childhood in Cincinnati, Ohio. Simons confesses, "I'm a politician with a small 'p'." Passionately she
adds, "It's naive to call oneself 'apolitical'. All that does is say you support the status quo."
Dr. Simons would like to change aspects of the computer profession. When I asked her how, she offered
three areas: First, she would like to see a shift in government-funded research and development toward
civilian goals. "Soon the
Dr. Barbara Simons, recipient of the 1992 Norbert Wiener Award for Social and Professional
baby boomers, who have always been a disproportionately large portion of the U.S. population, will be
elderly. Consequently, we need to develop technologies that increase the independence of people with
options, as well as improve the quality of their lives. An intelligent wheelchair may become more
important to society than an intelligent tank," Simons noted. Second, she has a long-standing
commitment to recruiting and retaining more women and minorities in the better computer jobs. "In
the entire college of engineering, I was the only woman on the stage to receive a Ph.D.," Simons recalls.
Third, she would like the nation to develop computer networks that everyone can access. She feels it's
essential to include women, poor people, and the underclass in any so-called "computer democracy."
Simons is enthusiastic about CPSR's future. She avows, "Computer professionals have more clout than
we realize. CPSR has great freedom to take positions. It is our responsibility to educate policymakers.
This, also, means that we must help break through the massive denial of many fellow professionals who
would rather not think about the social impact of computers."
News of Dr. Simons' selection for this year's award was on the front page of The San Jose Mercury News
on October 1 7th. The newspaper featured an article on Dr. Simons and her concerns about the social
impact of computing and the character of the computing profession.
Volume 10, No. 4 The CPSR Newsletter Fall 1992
CPSR at the Crossroads Eric Roberts--CPSR President
The following remarks were delivered at CPSR's 1992 Annual Meeting on October 18, 1992, at
Welcome everyone. Before I begin, I would like to take the opportunity to thank all of the people who
have made the 1992 Annual Meeting such a success. In particular, I want to offer my special thanks to
Jim Davis for putting together what has been a really fine program, to Evelyn Pine and Nikki Draper
for all the work that went on behind the scenes in the national office, and to all of the volunteers who
have worked so hard to pull this weekend off. Beyond that, I'd like to thank all of you for being here and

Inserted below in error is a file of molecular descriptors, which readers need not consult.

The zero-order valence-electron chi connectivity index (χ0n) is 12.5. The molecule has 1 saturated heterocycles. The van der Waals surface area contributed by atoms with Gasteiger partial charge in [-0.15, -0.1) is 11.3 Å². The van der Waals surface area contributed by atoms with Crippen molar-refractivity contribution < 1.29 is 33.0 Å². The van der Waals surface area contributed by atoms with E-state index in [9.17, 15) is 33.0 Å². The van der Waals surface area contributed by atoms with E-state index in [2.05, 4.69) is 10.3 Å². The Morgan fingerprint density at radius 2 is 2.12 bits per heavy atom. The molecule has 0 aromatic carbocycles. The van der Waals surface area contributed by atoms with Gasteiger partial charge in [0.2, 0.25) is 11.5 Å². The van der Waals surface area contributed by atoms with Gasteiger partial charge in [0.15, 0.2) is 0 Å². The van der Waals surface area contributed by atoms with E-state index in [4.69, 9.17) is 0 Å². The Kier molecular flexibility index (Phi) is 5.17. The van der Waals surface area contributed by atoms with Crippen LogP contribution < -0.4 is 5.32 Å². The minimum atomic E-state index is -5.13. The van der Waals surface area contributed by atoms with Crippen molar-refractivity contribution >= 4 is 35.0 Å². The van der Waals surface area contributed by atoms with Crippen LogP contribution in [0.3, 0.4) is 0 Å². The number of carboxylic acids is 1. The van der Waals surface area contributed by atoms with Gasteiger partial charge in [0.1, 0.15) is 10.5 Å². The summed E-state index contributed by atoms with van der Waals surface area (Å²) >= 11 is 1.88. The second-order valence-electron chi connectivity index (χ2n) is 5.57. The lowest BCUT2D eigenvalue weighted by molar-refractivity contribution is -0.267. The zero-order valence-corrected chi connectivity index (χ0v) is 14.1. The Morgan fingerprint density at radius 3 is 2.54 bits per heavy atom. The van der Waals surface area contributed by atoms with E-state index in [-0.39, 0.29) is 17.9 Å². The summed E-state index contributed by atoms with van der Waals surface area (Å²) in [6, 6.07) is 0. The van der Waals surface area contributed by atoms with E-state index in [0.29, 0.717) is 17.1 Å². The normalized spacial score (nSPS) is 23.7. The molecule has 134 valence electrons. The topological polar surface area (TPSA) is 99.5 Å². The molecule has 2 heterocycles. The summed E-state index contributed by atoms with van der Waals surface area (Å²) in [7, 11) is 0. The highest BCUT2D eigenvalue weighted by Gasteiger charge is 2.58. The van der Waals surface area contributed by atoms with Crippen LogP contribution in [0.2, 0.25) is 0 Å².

for everything you've done over the years to make CPSR what it is today.
I believe that CPSR is at a crossroads. We stand at a critical juncture in our history, facing many new
challenges. But before I describe the nature of those challenges, I would first like to assure you that
being able to come here and say that CPSR is at a crossroads is much better than to have to come and say
that CPSR is in a crisis, which is what we've had to do for the last several years. After a difficult period
in 1991, during which we were forced to reduce our staff and depend more heavily on volunteers,
things are looking pretty good in 1992. Our efforts to reduce expenses made it possible to build back
our cash reserves to a point where, in April, we were able to hire Evelyn Pine for the position of
Managing Director. Evelyn's appointment has given the office renewed energy and leadershipÑqualities
that have been sorely missed since Gary Chapman moved to the East Coast almost two years ago.
To give you a sense of the change in outlook, I am happy to report that, when the CPSR Board of
Directors met last Friday in Palo Alto, we had one of the smoothest and least depressing budget
discussions I can remember from my years on the board. The questions before us in the past have too
often been whether we would have to close our doors or lay off additional staff. Instead, we spent our
time reviewing and passing a balanced annual budget that we all believe will work. When we started the
day, the draft budget showed a modest shortfall in our income relative to our expensesÑa gap that we
were able to close by identifying new funding sources that are well within our capacity as an